Half the fun of being a fan of combat sports is in the anticipation. We’re not fortunate enough as fans of the major league sports who get games from their favorite teams every single week, sometimes multiple times a week. Fight fans only get to see their favorite fighters in action a few times a year maximum, and that’s barring any injury that could put them on the shelf for a year or more. To compensate, we talk a lot. Would the champ beat so-and-so in their prime? Is he going to improve on this aspect of his game before his next fight? Who would in a fantasy fight between A and B?
That last question, fantasy fights, is a big one in MMA. The use of weight classes means that we’ll never be able to see the 125 lb. flyweight champion, Demetrius ‘Mighty Mouse’ Johnson, stare down the 240 lb. undisputed king of the heavyweight division, Cain Velasquez, and that’s a good thing. Johnson is a force of nature, but a 100 lb. weight disparity is a big gap that pure skill can’t overcome. Naturally, we separate the weight classes to ensure that the combatants are competing against opponents with relatively similar physical features. This way we can ensure that whoever wins did so based on ability, not natural born advantage.
That same desire to isolate technical ability and downplay physical gifts is the main reason there are no cross-gender divisions. Sexual dimorphism isn’t an arbitrary social construct; it’s the set of biological differences that exist between men and women. Men are naturally much stronger than women, and tend to be more explosive in their movement as well. Women generally have a significant flexibility advantage and – if Mythbusters is to be believed – allegedly have a higher threshold for pain tolerance.
What happens when we control some of those factors? If a man and a woman had approximately the same weight and were both champion combat athletes – highly skilled and trained – who would come out on top? If the two people who popped into your head were undefeated UFC women’s bantamweight champion Ronda Rousey and undefeated boxing superstar Floyd Mayweather Jr., then, like me, you’ve been paying attention to the discussion that’s been going around the internet and the media.
The latest fantasy match-up being tossed around is an MMA match between Rousey and Mayweather. The automatic assumption would be to back the man in this situation, and if we were talking about a boxing match you’d certainly be right. There’s absolutely no chance that Rousey would walk into a boxing ring against Mayweather and walk out with the victory. At the same time, there’s also no chance that Rousey wouldn’t finish Floyd Mayweather Jr. – quickly and painfully – inside an MMA ring. Anyone who thinks otherwise is harboring some deep delusions on how much ability is granted by gender alone. Let’s break down the 5 reasons why Ronda Rousey would annihilate Floyd Mayweather Jr. in an MMA match.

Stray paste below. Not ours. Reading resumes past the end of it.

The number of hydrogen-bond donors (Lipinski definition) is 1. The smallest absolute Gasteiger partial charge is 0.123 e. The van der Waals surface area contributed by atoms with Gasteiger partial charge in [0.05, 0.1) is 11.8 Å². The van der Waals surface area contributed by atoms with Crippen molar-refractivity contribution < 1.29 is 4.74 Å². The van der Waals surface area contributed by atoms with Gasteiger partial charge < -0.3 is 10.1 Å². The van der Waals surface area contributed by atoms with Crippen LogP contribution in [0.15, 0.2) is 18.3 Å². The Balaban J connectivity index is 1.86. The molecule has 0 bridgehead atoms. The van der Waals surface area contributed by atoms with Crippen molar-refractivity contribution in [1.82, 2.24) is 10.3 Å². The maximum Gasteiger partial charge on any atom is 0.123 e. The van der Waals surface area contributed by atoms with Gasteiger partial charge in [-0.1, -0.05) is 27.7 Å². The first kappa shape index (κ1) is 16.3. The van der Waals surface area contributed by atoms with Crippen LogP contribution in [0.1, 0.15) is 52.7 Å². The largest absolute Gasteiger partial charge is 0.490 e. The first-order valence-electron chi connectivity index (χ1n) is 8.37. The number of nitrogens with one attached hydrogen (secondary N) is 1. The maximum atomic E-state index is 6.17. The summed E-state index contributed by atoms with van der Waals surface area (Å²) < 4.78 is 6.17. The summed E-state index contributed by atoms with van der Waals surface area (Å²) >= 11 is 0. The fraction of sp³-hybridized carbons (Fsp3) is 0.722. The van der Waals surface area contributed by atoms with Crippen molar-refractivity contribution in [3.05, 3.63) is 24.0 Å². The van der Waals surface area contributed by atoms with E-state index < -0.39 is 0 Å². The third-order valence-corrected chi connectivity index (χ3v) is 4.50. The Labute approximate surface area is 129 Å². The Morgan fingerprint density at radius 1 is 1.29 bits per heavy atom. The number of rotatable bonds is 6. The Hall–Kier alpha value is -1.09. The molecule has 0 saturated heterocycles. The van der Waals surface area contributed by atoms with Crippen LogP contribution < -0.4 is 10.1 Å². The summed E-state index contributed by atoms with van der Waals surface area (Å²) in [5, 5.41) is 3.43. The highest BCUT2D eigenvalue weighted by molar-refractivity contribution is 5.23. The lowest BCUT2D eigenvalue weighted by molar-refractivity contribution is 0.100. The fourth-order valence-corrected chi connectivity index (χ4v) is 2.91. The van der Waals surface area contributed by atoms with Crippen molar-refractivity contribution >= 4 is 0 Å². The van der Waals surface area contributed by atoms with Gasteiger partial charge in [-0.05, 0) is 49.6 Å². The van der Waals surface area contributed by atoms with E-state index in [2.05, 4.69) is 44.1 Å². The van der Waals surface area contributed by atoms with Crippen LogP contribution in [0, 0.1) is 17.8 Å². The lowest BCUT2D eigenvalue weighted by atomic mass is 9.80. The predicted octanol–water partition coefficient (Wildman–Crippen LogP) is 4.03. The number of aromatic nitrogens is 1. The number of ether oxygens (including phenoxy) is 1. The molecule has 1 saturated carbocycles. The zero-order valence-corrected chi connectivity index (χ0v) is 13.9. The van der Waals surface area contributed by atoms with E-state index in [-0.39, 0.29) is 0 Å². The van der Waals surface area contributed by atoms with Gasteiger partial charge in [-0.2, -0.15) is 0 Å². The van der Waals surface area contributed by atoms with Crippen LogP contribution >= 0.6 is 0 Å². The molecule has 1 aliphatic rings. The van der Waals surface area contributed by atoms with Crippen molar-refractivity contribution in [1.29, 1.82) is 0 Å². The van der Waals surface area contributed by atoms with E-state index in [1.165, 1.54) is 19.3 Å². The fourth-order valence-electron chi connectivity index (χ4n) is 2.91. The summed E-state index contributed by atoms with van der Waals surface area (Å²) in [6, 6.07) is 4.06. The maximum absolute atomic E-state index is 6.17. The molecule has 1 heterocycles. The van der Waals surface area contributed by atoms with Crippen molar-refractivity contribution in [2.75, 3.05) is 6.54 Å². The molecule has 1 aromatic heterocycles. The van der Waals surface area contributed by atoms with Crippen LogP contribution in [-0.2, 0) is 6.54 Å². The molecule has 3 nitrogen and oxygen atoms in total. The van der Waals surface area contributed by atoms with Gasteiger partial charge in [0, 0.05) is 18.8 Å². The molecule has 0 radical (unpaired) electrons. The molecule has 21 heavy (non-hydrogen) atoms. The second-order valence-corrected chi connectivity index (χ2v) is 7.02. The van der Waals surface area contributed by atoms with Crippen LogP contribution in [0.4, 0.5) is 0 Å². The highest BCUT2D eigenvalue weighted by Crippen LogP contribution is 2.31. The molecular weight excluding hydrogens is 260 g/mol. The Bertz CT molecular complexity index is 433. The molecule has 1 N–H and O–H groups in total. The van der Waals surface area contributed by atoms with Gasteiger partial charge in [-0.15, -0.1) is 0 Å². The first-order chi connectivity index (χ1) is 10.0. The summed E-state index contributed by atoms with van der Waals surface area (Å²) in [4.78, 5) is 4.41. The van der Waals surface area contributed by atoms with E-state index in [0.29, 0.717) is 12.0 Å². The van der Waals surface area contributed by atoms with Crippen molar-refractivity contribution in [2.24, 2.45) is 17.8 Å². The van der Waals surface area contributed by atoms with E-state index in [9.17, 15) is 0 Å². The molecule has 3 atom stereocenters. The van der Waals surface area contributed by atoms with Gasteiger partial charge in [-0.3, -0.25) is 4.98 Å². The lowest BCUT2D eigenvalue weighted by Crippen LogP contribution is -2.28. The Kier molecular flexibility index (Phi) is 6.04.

5. Equal Size
The #1 advantage that a man would have over a woman in a physical altercation would generally be size. In this situation, that advantage is mostly neutralized. Floyd and Ronda are about the same height (5’7 vs. 5’8) and fight at similar weight classes. Ronda is a champion at 135lbs but apparently walks around at about 150lbs. Likewise Floyd, a champion at numerous weight classes, allegedly has a natural weight of about 150lbs. This hypothetical match-up wouldn’t take place in any existing division in MMA, since there’s no such thing as a cross-gender fight. By default, the fight would be at ‘catchweight’ a catchall term used to categorize a fight at an arbitrary weight class with no championship. When a fighter fails to make weight for a particular bout at the weigh-ins (which take place the day before the fight), the fight goes on regardless. The promoter doesn’t want to sacrifice a spot on the card, so the fight is dubbed as a catchweight bout and is held anyway, albeit with no repercussions in the originally scheduled divisions ranking.